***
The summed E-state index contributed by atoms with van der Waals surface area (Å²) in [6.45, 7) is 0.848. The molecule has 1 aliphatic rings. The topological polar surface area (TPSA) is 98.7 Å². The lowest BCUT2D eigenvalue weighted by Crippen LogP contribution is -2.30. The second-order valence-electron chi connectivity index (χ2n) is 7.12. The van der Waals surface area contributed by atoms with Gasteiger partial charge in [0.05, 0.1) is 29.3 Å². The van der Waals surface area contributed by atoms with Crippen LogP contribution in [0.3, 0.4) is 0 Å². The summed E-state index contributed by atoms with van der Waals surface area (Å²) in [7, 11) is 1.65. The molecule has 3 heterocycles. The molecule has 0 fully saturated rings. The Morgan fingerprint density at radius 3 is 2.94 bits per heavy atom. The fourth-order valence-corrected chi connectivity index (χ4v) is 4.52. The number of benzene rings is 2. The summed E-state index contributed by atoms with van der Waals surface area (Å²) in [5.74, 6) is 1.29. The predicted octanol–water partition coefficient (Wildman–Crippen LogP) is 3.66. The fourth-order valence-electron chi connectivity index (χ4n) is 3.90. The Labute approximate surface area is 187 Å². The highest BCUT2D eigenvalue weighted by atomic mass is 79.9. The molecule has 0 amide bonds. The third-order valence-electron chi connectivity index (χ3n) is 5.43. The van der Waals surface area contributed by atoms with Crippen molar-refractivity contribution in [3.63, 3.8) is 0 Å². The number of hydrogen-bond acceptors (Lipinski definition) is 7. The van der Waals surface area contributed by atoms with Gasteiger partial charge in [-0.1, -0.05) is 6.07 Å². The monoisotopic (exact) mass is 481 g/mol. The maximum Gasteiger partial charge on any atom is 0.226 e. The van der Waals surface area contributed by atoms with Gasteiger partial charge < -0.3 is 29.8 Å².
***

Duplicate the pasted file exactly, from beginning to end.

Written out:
The summed E-state index contributed by atoms with van der Waals surface area (Å²) in [6.45, 7) is 0.848. The molecule has 1 aliphatic rings. The topological polar surface area (TPSA) is 98.7 Å². The lowest BCUT2D eigenvalue weighted by Crippen LogP contribution is -2.30. The second-order valence-electron chi connectivity index (χ2n) is 7.12. The van der Waals surface area contributed by atoms with Gasteiger partial charge in [0.05, 0.1) is 29.3 Å². The van der Waals surface area contributed by atoms with Crippen LogP contribution in [0.3, 0.4) is 0 Å². The summed E-state index contributed by atoms with van der Waals surface area (Å²) in [7, 11) is 1.65. The molecule has 3 heterocycles. The molecule has 0 fully saturated rings. The Morgan fingerprint density at radius 3 is 2.94 bits per heavy atom. The fourth-order valence-corrected chi connectivity index (χ4v) is 4.52. The number of benzene rings is 2. The summed E-state index contributed by atoms with van der Waals surface area (Å²) in [5.74, 6) is 1.29. The predicted octanol–water partition coefficient (Wildman–Crippen LogP) is 3.66. The fourth-order valence-electron chi connectivity index (χ4n) is 3.90. The Labute approximate surface area is 187 Å². The highest BCUT2D eigenvalue weighted by atomic mass is 79.9. The molecule has 0 amide bonds. The third-order valence-electron chi connectivity index (χ3n) is 5.43. The van der Waals surface area contributed by atoms with Crippen molar-refractivity contribution in [3.63, 3.8) is 0 Å². The number of hydrogen-bond acceptors (Lipinski definition) is 7. The van der Waals surface area contributed by atoms with Gasteiger partial charge in [-0.1, -0.05) is 6.07 Å². The monoisotopic (exact) mass is 481 g/mol. The maximum Gasteiger partial charge on any atom is 0.226 e. The van der Waals surface area contributed by atoms with Gasteiger partial charge < -0.3 is 29.8 Å².